Of Frogs, Pants and “Promoting Sin”

A couple of months ago, I pretty much swore off stories about Franklin Graham. The guy is a broken record, bitching about the “gays”, the “muslims” and President Obama and I was approaching burnout where he’s concerned. That all changed this morning when I read this Facebook status he posted yesterday:

FG Muppets

Yes, beloved, the Muppets are “promoting sin to a younger and younger audience” and Franklin is joining One Million Moms (don’t worry, we’ll get them in a minute) in “urging parents to call on ABC to take it off the air. Okay, then.

So, One Million Moms. For those of you who aren’t familiar with this organization, here’s a little background on them: Basically, they’re the email/fundraising arm of the lovely American Family Association, one of the more despicable anti-LBGT hate groups out there. They’re also one of the crazier ones, promoting such ideas as Christians are now just as oppressed as black folks were prior to the Civil Rights movement, equating people who are LGBT allies to Nazi’s, that the President hates white Americans because he authorized changing the name back to Denali and other insane rantings. But, their latest petition leaves all that (and Graham’s puny Facebook condemnation) in the dust: “The Muppets” is not suitable family fare because “…Kermit doesn’t wear pants”. I’ll pause for a minute and let you try to absorb that statement.

Okay, now that you have your brain wrapped around the fact that a group of adults who want to be taken seriously have their knickers in a twist because a puppet is not wearing pants (well, as much as you can, anyway), let’s look a little deeper into this insanity. Citing the fact that Kermit isn’t wearing any pants as part of the reason that the show isn’t fit for kids is…, let’s say “interesting”, since Kermit has never worn pants! Okay, so he did in a couple of movies and the occasional bit on the TV show, but the frog’s default setting is most definitely sans pants. Especially on Sesame Street. Guess that means one of the most revered kids shows of all time isn’t “suitable for family viewing.”

There are other complaints besides Kermit’s attire (or lack thereof): according to 1MM, “Miss Piggy came out as a pro-choice feminist during an MSNBC interview” which means “The puppet characters loved by kids in the 1970s and 1980s and beyond are now weighing in on abortion and promiscuity”. I suspect these two issues are more of a problem than Kermit’s pants. To be fair, though, the pants comment was probably an attempt at humor on the part of 1MM and, while it definitely succeeded, I don’t think the resultant laughs were the kind they were shooting for.

The Moms also ask “How many parents want to explain the punchline of sexually charged jokes to young children?” Which is a bit odd because Parker and I watched the first show last night and neither of us can remember anything “sexually charged” in the episode.  It’s almost as if they were watching an entirely different show. Oh wait, they didn’t watch it at all before weighing in. Seems to me actually viewing a show might be something you’d want to do before calling for its cancellation.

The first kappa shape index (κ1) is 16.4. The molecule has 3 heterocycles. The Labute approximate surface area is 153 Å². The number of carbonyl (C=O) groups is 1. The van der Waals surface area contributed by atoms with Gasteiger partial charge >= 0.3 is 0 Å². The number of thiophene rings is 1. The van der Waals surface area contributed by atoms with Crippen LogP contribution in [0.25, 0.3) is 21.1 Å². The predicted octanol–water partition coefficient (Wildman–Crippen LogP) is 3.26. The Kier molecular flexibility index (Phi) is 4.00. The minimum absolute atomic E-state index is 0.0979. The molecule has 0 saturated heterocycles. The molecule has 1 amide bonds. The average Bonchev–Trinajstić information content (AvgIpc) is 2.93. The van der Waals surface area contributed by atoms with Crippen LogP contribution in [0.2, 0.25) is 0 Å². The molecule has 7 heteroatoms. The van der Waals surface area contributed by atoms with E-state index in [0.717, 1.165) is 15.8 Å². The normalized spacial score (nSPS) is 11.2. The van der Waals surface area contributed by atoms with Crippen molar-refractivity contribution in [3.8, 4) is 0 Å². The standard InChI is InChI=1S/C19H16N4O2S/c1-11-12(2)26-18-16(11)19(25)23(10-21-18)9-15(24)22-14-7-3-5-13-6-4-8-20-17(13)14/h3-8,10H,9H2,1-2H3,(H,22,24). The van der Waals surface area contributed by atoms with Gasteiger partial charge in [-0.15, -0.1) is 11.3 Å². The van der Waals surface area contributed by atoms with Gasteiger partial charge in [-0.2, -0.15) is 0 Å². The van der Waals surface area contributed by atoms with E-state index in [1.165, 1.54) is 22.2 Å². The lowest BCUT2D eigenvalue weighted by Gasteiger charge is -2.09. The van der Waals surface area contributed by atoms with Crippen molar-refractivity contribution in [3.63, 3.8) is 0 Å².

Perhaps the most interesting aspect of the entire thing is the lack of outrage at “interspecies relationships” (though it does get a mention in Graham’s FB tirade). Seriously, you’re torqued about a frog not wearing pants, but his thing for pigs isn’t a problem? Let me get this straight, Kermit’s relationship with Miss Piggy and Gonzo’s creepy chicken fetish were both “family friendly” and wouldn’t bring up uncomfortable questions, but jokes about where a bear might take a dump or Animal’s reluctance to go on the road with Imagine Dragons (“Too many women, too many towns“) cross the line? That’s one weird-ass line.

Both Graham and One Million Moms make a mistake that many of us have for quite a while:we see the Muppets and their shows/movies as children’s fare. That’s not been true since Kermit and company started working outside Sesame Street back in the 70’s. Oh sure, there have always been elements of the Muppets that kids enjoyed, but the humor was aimed squarely at adults. This new show drops all the pretenses and goes after its targeted audience directly. Considering that most young kids today have almost no connection to these characters, that’s actually pretty smart.

In their zeal to “protect” kids from such awful things as sex, bodily functions and actual issues facing us today, Graham and 1MM fail to live up to their calling: protecting kids from things they actually need to be protected from. You know, abuse, hunger, homelessness, poverty, etc. If these people want to get your panties in a wad about things that aren’t “family friendly”, seems like those might be a good place to start.